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Standing Rock Sioux Tribal Council: Why We Resist


The Dakota Access Pipeline (DAPL), owned by Houston, Texas based corporation called Energy Transfer Partners, L.P. which created the subsidary Dakota Access LLC.

The DAPL, also known as the Bakken Pipeline, is proposed to transport 450,000 barrels of crude oil per day (which is fracked and highy volatile) from the Bakken fields of North Dakota to Patoka, Illinois. In August 2016, the final finances were secured when Enbridge and the Marathon Petroleum Company bought a 2 billion dollar share.

Despite pressure from the U.S. Environmental Protection Agency (EPA), the U.S. Department of Interior (DOI) and the Advisory Council on Historic Preservation, Dakota Access has failed to consult tribes and conduct a full environmental impact statement. The proposed route crosses the Missouri River at the confluence with the Cannon Ball river, and area that is of utmost cultural and spiritual, and environmental significance. The confluence an important location for the Mandan origin story as the place where they came into the world after the great flood. Where the two waters meet once created Iŋyaŋ Wakháŋagapi Othí, spherical Sacred Stones (thus the colonizers’ term ‘Cannon Ball’), but after the Army Corp of Engineers dredged and flooded the rivers in the 50s, the flow has changed and Sacred Stones are no longer produced. There are historic burial grounds, village grounds and Sundance sites that would be directly impacted. The water of the Missouri River is essential to life on the Standing Rock Reservation as well as all of the nations and states downstream.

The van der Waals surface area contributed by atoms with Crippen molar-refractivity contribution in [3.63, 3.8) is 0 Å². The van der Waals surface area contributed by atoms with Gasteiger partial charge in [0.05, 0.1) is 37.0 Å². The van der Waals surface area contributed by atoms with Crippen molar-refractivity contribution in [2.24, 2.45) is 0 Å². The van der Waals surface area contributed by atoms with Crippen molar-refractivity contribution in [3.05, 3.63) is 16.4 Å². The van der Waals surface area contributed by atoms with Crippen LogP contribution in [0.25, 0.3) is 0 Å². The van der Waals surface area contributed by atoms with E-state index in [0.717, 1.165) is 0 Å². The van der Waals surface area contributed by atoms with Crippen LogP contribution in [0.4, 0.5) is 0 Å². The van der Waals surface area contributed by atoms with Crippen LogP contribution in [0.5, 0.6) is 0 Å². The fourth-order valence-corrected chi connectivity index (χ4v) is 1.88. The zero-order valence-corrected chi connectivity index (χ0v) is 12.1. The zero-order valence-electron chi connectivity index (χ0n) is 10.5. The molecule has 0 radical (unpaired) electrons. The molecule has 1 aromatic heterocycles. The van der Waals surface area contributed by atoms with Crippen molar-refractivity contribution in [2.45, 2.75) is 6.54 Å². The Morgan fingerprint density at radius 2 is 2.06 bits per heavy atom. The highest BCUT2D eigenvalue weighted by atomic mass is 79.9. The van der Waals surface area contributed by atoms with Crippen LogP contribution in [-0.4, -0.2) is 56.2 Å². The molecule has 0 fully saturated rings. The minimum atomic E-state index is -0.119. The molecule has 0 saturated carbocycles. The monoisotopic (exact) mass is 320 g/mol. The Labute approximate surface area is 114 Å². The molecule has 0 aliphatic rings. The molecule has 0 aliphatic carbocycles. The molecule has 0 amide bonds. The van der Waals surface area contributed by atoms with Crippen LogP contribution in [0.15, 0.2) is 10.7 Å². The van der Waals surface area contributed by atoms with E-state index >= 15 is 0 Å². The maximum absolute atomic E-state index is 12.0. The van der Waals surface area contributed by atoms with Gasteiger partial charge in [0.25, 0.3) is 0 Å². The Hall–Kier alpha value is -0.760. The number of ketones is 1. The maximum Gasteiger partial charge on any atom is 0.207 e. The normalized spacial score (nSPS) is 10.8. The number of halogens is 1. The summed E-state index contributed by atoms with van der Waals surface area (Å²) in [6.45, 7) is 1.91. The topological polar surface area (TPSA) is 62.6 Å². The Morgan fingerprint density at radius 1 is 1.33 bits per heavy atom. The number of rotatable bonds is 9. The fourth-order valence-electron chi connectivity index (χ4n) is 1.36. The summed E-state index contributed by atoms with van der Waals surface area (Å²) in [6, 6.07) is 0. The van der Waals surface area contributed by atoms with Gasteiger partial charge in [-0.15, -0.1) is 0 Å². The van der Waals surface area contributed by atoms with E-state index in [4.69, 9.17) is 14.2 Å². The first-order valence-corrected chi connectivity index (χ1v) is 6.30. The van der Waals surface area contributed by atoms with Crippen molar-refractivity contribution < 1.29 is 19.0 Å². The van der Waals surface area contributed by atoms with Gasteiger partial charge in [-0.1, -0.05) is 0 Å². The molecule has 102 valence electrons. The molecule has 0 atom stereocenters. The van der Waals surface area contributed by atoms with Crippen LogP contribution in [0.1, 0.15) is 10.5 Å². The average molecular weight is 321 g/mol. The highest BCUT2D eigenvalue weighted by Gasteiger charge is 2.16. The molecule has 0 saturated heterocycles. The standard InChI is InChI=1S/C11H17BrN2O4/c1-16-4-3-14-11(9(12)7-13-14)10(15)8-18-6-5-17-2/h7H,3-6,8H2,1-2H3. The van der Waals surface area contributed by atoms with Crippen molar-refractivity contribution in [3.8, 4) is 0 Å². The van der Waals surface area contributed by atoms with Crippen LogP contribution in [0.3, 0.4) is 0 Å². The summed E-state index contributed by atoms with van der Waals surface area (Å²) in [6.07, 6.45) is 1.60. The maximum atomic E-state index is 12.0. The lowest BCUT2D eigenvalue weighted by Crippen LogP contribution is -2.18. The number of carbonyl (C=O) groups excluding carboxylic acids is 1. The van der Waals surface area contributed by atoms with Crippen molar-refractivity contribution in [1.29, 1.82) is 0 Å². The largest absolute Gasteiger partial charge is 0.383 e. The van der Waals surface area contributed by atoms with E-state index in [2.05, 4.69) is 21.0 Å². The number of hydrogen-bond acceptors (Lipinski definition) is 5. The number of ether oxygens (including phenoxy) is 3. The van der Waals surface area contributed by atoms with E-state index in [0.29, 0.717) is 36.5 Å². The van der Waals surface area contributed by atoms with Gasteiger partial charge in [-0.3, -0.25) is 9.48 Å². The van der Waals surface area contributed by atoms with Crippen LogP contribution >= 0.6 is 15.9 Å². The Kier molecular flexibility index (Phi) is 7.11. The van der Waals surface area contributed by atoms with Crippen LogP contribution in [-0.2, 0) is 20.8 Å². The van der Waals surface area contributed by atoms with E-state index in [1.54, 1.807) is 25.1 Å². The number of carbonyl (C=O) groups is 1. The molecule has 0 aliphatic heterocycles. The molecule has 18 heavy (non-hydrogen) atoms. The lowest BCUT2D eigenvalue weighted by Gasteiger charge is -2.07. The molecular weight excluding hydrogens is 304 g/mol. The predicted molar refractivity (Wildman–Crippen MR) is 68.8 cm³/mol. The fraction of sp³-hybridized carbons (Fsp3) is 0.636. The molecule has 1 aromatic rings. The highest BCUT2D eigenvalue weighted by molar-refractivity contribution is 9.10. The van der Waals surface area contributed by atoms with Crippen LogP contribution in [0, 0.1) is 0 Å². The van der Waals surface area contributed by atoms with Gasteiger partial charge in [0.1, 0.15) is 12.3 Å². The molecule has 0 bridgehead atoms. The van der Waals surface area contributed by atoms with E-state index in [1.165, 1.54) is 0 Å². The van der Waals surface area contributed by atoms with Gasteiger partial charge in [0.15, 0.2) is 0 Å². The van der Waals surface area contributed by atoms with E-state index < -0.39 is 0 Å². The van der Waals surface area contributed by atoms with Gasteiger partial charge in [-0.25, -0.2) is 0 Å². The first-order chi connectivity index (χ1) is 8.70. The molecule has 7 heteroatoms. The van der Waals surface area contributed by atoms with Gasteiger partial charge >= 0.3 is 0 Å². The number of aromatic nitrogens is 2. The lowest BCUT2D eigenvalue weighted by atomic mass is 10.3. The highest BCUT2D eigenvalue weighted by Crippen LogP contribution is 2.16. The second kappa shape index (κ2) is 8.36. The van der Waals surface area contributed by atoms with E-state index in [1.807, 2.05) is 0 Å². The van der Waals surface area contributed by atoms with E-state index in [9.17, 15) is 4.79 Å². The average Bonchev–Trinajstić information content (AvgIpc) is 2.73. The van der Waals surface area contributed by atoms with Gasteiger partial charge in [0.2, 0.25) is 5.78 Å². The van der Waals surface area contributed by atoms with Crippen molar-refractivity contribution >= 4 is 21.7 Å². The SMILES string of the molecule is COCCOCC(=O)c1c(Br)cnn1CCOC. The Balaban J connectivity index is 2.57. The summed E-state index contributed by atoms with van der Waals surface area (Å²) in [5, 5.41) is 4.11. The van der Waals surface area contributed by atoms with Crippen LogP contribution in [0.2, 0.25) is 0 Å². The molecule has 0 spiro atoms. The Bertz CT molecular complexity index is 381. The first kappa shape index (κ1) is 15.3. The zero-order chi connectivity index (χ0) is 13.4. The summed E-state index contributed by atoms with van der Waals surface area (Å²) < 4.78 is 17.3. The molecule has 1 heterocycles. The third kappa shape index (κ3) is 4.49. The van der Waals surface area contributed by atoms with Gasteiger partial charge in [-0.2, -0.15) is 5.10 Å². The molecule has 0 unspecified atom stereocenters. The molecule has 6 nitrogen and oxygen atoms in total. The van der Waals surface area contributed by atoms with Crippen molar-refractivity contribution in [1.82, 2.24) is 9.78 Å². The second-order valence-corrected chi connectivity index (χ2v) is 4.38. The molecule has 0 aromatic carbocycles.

The threats this pipeline poses to the environment, human health and human rights are the same as those that were posed by the Keystone XL. The current route of the DAPL will cross over the Ogallala Aquifer (one of the largest aquifers in the world) and under the Missouri River twice (the longest river in the United States). The possible contamination of these water sources makes the Dakota Access pipeline a national threat.




The Dakota Access Pipeline (DAPL) violates Article 2 of the 1868 Fort Laramie Treaty which guarantees that the Standing Rock Sioux Tribe shall enjoy the “undisturbed use and occupation” of our permanent homeland, the Standing Rock Indian Reservation. The U.S. Constitution states that treaties are the supreme law of the land.


All agencies must determine if proposed project disproportionately impacts Tribal community or other minority communities. The DAPL was original routed to cross the Missouri River north of Bismarck. The crossing was moved to “avoid populated areas”, so instead of crossing upriver of the state’s capital, it crosses the aquifer of the Great Sioux Reservation.


DAPL has not publicly identified the Missouri River crossing as high consequence. The Ogallala Aquifer must be considered a“high consequence area”, since the pipeline would cross critical drinking water and intakes for those water systems.The emergency plan must estimate the maximum possible spill (49 CFR§195.452(h)(iv)(i)). DAPL refuses to release this information to the tribe.